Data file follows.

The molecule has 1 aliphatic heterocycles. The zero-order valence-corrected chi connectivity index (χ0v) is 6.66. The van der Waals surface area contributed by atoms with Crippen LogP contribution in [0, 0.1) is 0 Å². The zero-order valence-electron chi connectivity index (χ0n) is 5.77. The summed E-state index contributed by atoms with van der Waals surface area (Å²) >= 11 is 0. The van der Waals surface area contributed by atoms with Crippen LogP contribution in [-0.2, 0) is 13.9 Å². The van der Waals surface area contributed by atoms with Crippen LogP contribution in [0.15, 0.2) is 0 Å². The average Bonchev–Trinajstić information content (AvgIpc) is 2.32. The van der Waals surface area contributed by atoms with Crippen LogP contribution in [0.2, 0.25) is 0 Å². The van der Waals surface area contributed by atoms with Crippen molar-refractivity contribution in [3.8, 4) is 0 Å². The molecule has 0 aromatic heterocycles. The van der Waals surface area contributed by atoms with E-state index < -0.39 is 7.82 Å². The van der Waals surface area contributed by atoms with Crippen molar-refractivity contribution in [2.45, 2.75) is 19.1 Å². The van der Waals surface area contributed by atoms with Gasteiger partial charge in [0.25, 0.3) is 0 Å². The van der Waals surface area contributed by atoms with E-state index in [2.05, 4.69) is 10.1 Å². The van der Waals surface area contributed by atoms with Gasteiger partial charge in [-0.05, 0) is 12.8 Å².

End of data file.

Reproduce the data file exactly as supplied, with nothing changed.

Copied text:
The molecule has 1 aliphatic heterocycles. The zero-order valence-corrected chi connectivity index (χ0v) is 6.66. The van der Waals surface area contributed by atoms with Crippen LogP contribution in [0, 0.1) is 0 Å². The zero-order valence-electron chi connectivity index (χ0n) is 5.77. The summed E-state index contributed by atoms with van der Waals surface area (Å²) >= 11 is 0. The van der Waals surface area contributed by atoms with Crippen LogP contribution in [-0.2, 0) is 13.9 Å². The van der Waals surface area contributed by atoms with Crippen LogP contribution in [0.15, 0.2) is 0 Å². The average Bonchev–Trinajstić information content (AvgIpc) is 2.32. The van der Waals surface area contributed by atoms with Crippen LogP contribution in [0.2, 0.25) is 0 Å². The van der Waals surface area contributed by atoms with Crippen molar-refractivity contribution in [3.8, 4) is 0 Å². The molecule has 0 aromatic heterocycles. The van der Waals surface area contributed by atoms with E-state index < -0.39 is 7.82 Å². The van der Waals surface area contributed by atoms with Crippen molar-refractivity contribution in [2.45, 2.75) is 19.1 Å². The van der Waals surface area contributed by atoms with Gasteiger partial charge in [0.25, 0.3) is 0 Å². The van der Waals surface area contributed by atoms with E-state index in [2.05, 4.69) is 10.1 Å². The van der Waals surface area contributed by atoms with Gasteiger partial charge in [-0.05, 0) is 12.8 Å².